I'd been planning some kind of deep dive take on the firing/rehiring of Sam Altman at OpenAI a week or so ago, as it's become a big tasty stew of ludicrous hype, pseudo-religions, blinkered philosophies, charismatic leaders, bad hair, "really, THAT guy?" moments, vast amounts of money and influence, and some actually very useful if flawed technology and software - but now that the dust has settled I've found a few articles that do a much better job of it than I ever would:
A lot of the conflict at OpenAi seems to be about differing views of the power of AI and how best to approach and develop it, which Silicon Valley hype has turned into breathless religiosity. Emily Gorenski has a good deep backgrounder on "Making God" which goes back to the Middle Ages and the United States' sense of God-given Manifest Destiny before tying it all up with the new extra-nihilistic versions of "The California Ideology"
GenAI solved two challenges that other Singularity-aligned technology failed to address: commercial viability and real-world relevance. The only thing standing in its way is a relatively small and disempowered group of responsible technology protestants, who may yet possess enough gravitas to impede the technology’s unrestricted adoption. It’s not that the general public isn’t concerned about AI risk. It’s that their concerns are largely misguided, worrying more about human extinction and less about programmed social inequality.
Molly White has a more specific backgrounder on the "Effective Altruism" movement which would be funnier if it wasn't so popular among so many wealthy powerful people.
Both ideologies ostensibly center on improving the fate of humanity, offering anyone who adopts the label an easy way to brand themselves as a deep-thinking do-gooder. At the most surface level, both sound reasonable. Who wouldn’t want to be effective in their altruism, after all? And surely it’s just a simple fact that technological development would accelerate given that newer advances build off the old, right?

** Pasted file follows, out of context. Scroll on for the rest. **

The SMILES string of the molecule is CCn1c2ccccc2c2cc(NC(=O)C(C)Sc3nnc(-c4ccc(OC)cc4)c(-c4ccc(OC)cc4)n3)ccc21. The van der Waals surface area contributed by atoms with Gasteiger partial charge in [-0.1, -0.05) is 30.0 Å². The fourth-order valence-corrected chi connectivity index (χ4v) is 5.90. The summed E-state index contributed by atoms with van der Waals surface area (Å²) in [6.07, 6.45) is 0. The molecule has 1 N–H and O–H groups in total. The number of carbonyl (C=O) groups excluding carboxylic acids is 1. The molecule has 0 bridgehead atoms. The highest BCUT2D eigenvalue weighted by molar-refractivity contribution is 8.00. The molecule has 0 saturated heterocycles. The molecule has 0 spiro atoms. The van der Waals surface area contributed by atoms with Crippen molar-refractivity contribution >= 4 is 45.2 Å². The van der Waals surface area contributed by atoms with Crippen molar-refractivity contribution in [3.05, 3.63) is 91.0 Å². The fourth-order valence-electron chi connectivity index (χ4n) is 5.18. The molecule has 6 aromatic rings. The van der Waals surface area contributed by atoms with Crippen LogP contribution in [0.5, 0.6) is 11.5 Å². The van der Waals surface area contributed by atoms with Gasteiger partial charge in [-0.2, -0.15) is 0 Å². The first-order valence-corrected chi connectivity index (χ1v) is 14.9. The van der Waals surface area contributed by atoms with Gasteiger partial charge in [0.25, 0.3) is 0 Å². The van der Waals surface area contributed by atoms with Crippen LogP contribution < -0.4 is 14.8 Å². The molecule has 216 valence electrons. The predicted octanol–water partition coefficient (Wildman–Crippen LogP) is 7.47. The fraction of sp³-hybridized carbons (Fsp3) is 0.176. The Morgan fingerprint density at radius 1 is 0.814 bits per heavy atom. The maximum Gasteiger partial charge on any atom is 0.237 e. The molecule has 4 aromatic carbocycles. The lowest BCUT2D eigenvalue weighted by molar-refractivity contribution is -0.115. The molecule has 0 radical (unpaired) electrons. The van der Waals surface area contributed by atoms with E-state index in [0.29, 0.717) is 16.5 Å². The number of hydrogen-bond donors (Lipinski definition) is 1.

But scratching the surface of both reveal their true form: a twisted morass of Silicon Valley techno-utopianism, inflated egos, and greed.
Same as it always was.
Max Read gives a detailed overview of everything that's happened so far in "The Interested Normie's Guide To OpenAI", with some extra background on the key players and the technologies, containing an appropriate level of sass and snark.
There are plenty of places you can go to ascertain some of these facts. But only Read Max, writing from its brother-in-law’s place in Atlanta, can communicate to you the vibe. Are the people involved cool? (No.) Is anything about this important? (Not really.) Is everything that has happened so far actually very funny? (Yes.)
That article was mentioned in an even breezier and more snarky summary from Rusty Foster at Today in Tabs:
Altman has had a career that any Silicon Valley exec would absolutely kill for, and he hasn’t accomplished a single worthwhile thing. He founded one failed company, ran a factory that bought predatory amounts of equity for virtually nothing from every Stanford dropout with an idea for software to replace something Mommy used to do, then founded a company to build a product that he himself believes could eventually destroy humanity. He managed to do such a bad job organizing that company that he nearly got it taken away from him by the guy who runs the Christian babies Q&A site and Joseph Gordon-Levitt’s wife before he was rescued by a nightmare blunt rotation of Microsoft, Marc Benioff’s Number One Boy, and Larry Fucking Summers. And the Quora guy even got to stick around!
Ever since the days of suck.com (RIP) some of the best content on the internet has been snarky takes on current events. I also love deep nerdy specialist dives that synthesize multiple historical trends to bring a different angle to current situatsion. So far Large Language Models haven't been very good at either of that kind of thing. Until they are - if they ever are - I think at least my corner of the internet is pretty safe.